How much does overweight impact the adolescent developmental process?

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Abstract

Background To analyse the associations between body mass index (BMI) and health-related behaviours among Portuguese adolescents based on the three waves of the Health Behaviour in School-aged Children (HBSC) survey conducted in Portugal Methods Data were derived from the three waves (1998, 2002 and 2006) of the World Health Organization collaborative cross-national survey HBSC including 17 024 public school students (6th, 8th and 10th grades) Separate analyses of the variables under study were individually conducted for each of the three waves of the survey, and for the total sample according to BMI (normal-weight and overweight/obese) using Chi square At a second step, a multivariate logistic regression model was tested using all the variables that were significantly associated with normal or excess BMI values at a bivariate level, in order to determine whether they would predict being overweight, when controlling for all the others in the model Results Overweight adolescents reported their health as fair or poor more often, reported a poorer perception of academic achievement, were more likely than their peers to describe themselves as 'unhappy', and reported irritability or bad temper more often According to our findings, being overweight can be predicted by being a male, being younger, having low body satisfaction having a perception of poor academic achievement of poor personal health and of being unhappy Being overweight was not significantly predicted by the year of data collection Conclusions Overweight adolescents were consistently far more likely to exhibit difficulties with their physical and emotional health when compared with their non-overweight peers Although the effects of overweight on psychosocial functioning remain incompletely defined, they may constitute important determinants of overweight persistency, as well as have a detrimental effect on the adolescent s developmental process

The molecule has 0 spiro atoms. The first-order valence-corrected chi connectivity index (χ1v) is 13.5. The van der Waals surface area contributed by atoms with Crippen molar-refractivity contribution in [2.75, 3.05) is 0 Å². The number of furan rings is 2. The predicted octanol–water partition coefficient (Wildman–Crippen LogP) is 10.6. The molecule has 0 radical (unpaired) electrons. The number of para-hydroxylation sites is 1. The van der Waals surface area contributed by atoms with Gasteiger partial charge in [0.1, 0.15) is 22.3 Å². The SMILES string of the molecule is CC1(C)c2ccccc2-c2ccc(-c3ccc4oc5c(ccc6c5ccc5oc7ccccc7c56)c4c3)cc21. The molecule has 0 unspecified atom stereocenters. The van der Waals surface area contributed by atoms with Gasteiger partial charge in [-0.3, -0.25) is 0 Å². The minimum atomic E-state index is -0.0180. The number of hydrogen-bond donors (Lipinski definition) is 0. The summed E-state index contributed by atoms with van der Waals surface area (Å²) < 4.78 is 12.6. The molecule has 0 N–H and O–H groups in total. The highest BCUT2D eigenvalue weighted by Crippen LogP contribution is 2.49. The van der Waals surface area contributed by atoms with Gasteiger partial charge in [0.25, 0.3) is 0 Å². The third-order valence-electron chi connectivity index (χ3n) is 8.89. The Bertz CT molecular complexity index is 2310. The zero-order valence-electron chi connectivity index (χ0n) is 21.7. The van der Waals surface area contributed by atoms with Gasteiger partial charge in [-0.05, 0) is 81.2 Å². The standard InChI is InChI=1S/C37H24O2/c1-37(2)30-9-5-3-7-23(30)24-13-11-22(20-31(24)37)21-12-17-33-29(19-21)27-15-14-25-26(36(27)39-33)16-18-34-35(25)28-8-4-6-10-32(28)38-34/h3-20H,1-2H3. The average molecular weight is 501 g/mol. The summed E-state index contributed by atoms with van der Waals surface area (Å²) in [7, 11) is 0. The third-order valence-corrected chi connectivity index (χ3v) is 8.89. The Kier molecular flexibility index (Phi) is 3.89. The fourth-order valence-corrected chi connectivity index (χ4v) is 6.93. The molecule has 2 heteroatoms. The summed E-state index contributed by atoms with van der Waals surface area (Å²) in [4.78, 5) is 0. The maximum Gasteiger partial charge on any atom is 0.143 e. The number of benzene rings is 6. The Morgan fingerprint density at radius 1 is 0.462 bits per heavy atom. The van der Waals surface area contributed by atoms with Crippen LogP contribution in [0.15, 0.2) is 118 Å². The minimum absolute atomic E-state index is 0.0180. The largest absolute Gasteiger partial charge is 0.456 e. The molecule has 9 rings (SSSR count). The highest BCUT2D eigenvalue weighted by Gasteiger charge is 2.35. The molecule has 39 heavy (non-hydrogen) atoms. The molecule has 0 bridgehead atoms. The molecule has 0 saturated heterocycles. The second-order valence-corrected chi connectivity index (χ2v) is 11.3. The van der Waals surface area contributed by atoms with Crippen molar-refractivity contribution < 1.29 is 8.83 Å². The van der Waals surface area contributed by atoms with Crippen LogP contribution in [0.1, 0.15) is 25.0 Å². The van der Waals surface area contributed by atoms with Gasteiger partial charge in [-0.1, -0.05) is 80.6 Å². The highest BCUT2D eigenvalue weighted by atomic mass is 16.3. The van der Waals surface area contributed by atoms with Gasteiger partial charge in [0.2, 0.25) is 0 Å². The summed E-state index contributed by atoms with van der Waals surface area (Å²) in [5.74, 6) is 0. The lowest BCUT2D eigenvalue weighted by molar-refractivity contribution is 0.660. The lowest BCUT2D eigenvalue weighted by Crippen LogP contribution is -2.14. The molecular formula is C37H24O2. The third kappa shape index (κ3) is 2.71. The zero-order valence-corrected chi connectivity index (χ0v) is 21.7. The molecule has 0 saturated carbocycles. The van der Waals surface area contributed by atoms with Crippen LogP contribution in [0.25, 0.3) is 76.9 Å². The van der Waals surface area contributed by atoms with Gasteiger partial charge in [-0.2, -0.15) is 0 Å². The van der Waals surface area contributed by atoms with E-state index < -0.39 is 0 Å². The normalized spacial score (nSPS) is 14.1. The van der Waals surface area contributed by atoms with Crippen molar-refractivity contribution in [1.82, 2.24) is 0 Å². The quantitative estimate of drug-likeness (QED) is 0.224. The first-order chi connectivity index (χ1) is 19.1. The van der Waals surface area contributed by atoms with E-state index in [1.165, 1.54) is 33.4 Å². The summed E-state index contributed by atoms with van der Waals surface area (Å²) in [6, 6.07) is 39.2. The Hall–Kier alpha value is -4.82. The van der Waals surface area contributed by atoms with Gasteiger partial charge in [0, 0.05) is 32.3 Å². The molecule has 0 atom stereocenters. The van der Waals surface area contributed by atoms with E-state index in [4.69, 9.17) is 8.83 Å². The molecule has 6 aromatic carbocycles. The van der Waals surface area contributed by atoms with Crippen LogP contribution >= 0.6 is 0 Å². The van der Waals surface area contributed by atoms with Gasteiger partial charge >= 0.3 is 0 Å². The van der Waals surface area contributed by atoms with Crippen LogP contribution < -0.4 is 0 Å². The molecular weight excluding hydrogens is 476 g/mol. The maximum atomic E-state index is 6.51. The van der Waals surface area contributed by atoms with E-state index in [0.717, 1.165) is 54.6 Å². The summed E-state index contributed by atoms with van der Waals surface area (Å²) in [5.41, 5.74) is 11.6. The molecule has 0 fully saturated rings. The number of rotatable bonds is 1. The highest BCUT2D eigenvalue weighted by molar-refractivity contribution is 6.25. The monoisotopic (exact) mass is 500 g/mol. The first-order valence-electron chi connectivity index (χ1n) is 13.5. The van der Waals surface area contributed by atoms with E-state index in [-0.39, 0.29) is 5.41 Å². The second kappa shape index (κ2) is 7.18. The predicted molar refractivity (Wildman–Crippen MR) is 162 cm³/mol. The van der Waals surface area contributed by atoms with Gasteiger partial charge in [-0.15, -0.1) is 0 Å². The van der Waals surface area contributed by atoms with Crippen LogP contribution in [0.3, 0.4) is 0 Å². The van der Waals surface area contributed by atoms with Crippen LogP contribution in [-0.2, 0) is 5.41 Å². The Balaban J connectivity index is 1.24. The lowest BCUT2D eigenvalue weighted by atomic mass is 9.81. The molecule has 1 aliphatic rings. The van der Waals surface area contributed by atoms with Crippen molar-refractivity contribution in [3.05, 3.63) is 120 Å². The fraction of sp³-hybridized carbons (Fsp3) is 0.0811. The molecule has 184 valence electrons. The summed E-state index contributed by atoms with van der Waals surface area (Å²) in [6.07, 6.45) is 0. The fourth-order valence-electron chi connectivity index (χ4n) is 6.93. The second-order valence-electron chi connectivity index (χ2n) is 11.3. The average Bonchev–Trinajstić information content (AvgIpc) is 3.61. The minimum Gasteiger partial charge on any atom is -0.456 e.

Original languageUnknown
Pages (from-to)135-142
JournalChild Care Health And Development
Volume37
Issue number1
DOIs
Publication statusPublished - 1 Jan 2011

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